The numbers and letters on your fire extinguisher identify what the extinguisher is designed to handle
Having a fire extinguisher in your home, garage, and shop can make the difference between a minor mishap and an emergency. However, you shouldn’t just grab the first fire extinguisher you see at the store. You’ll want to do a bit of pre-buying detective work to make sure you purchase one with the correct fire extinguisher rating for your needs.
Not All Fire Extinguishers Are Created Equal
Most buyers don’t know that there are eight different types of fire extinguishers. For example, certain extinguishers are specifically designed to handle fires in your house or garage, while others are designed for areas with dangerous chemicals. Using the wrong type of extinguisher can be dangerous. For example, using a powder-based extinguisher shouldn’t be used indoors as it can cause breathing problems. Alternatively, if you use an extinguisher not designed for electrical fires, you risk being electrocuted. To keep your home and family safe, purchase a fire extinguisher with the correct rating.
Types of Fire Extinguishers
Fire extinguishers act differently based on the ingredients and canister. Some are more suited for harsher conditions (like storage in a freezing climate), while others are specifically designed to create a barrier between oxygen and fuel elements, or protect against potential contamination from chemicals.
The most common types of fire extinguishers include:
1. Carbon Dioxide Extinguisher: Suited for electrical fires and flammable liquids. This extinguisher uses CO2 to suffocate the fire.
2. ABC Powder Fire Extinguisher: This extinguisher is multipurpose and uses a fine chemical powder to blanket the fire and remove oxygen. The powder doesn’t conduct electricity, so it’s safe to use on electrical fires. This extinguisher is suitable for most homes.
3. Wet Chemical Fire Extinguisher: This fire extinguisher is ideal for Class K fires involving animal and vegetable fats. This extinguisher uses mist to cool the fire and then covers the area with a solution to prevent fires from reigniting.
4. Water Mist Fire Extinguisher: This extinguisher works on most fire classes by releasing tiny water molecules to suffocate the fire and cool temperatures. The water in this fire is safe to use on electrical fires.
5. Foam Fire Extinguisher: The foam in this extinguisher works best on class A and B fires, but it’s not suitable for gaseous fires. The foam blankets the fire, which prevents vapors from rising and cools the surface.
6. Clean Agent Fire Extinguisher: This fire extinguisher is best suited for Class B and C fires. The liquid in the extinguisher turns to gas when it hits the air. It’s safe for use around animals and people and leaves no residue.
Fire Extinguisher Classes
All fire extinguishers receive a rating from the Underwriters Laboratory (UL). The lab tests each extinguisher for safety and labels them according to their ideal use. Each extinguisher will have a letter and number.
Each extinguisher receives a letter classification to identify the type of fires it’s designed to put out:
Class A extinguishes fires on typical combustibles like wood, plastic, or paper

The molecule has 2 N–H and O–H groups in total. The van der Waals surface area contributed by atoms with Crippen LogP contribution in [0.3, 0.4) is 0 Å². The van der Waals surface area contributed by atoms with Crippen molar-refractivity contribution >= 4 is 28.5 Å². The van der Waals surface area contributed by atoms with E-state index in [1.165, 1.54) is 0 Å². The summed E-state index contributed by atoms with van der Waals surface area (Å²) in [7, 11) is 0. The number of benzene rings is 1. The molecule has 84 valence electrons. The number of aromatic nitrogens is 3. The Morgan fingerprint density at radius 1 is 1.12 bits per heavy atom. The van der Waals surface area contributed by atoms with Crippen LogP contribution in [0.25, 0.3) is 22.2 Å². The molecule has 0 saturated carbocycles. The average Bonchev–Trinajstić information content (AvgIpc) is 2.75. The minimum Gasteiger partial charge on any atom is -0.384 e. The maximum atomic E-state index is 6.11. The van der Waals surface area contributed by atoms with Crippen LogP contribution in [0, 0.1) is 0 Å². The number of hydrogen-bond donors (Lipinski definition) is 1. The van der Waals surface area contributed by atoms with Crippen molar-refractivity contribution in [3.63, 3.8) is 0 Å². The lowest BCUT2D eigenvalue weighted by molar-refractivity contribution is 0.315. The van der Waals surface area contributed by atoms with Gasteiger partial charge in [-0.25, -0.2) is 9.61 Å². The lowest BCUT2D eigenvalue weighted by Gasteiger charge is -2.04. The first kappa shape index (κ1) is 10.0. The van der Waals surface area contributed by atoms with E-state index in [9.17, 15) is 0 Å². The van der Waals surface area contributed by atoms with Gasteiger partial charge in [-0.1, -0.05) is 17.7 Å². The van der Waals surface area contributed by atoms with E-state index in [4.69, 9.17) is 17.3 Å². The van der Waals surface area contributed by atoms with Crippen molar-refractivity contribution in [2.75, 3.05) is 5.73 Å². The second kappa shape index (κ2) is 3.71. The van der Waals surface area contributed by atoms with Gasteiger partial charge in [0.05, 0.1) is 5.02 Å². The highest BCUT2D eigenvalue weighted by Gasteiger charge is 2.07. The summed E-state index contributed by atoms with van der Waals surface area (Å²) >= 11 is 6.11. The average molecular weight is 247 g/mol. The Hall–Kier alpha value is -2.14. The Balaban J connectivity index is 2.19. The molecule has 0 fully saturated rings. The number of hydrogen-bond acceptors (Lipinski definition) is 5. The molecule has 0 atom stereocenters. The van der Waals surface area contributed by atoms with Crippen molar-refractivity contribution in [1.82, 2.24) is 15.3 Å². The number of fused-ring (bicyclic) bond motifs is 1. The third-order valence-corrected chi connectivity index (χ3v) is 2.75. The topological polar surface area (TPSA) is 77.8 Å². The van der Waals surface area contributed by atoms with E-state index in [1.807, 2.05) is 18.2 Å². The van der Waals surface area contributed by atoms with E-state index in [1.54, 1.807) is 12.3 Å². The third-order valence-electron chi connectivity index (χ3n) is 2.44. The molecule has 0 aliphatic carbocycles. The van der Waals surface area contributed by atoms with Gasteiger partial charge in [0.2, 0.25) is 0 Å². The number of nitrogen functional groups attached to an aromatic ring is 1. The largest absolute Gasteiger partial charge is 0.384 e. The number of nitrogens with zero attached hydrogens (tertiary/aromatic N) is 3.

Class B extinguishes flammable liquids like gas and oil
Class C extinguishes electrical fires
Class D extinguishes fire involving metal
Class K extinguishes typical kitchen fires involving oil and grease
Class A, B, and C are ideal for the typical home. Class D and K are better suited for restaurants, manufacturing facilities, or your garage if it doubles as a workshop.
Homeowners should look for an ABC extinguisher. An ABC extinguisher uses a fine powder to suffocate a fire and prevent reignition. This extinguisher will put out the most common home fires and is safe to use on electrical fires.
The National Fire Protection Association recommends only attempting to put out fires in a small, confined area. If the fire is growing, your priority should be to get everyone away from the fire and call 911.
Fire Extinguisher Number Ratings
In addition to letter classification, each extinguisher has a number rating. For example, if you look at the UL inspection label, you might see the Classification: 4-A; 80B; C.
The letters (A, B, and C) indicate which fires this extinguisher can handle. In this case, fires containing wood, plastic, paper, gas, and oil, as well as electrical fires.
For the A-rating, the number indicates the water equivalency of the powder in the extinguisher. In our example above, the 4 represents 5 gallons. A 2 on the label would indicate an equivalent of 2.5 gallons of water.
For B fires, which are more likely to spread (since they have liquid components), the number indicates how much square footage the extinguisher can cover. In this example, the 80 indicates 80-square feet if the user sweeps the extinguisher side-to-side.
Will My Fire Extinguisher Expire?
Most fire extinguishers won’t have an expiration date listed. However, most last between 10 to 12 years. Check the manufacturing date listed on the UL nameplate near the classification information.
Additionally, you should look at the gauge on the top of the extinguisher at least monthly. The needle should be in the green section. You’ll need to replace or recharge any extinguisher that’s been used or has damage to the hose or nozzle.
Make checking your fire extinguisher a regular part of your home fire safety routine. When you check the batteries on your smoke alarm, check your extinguisher too.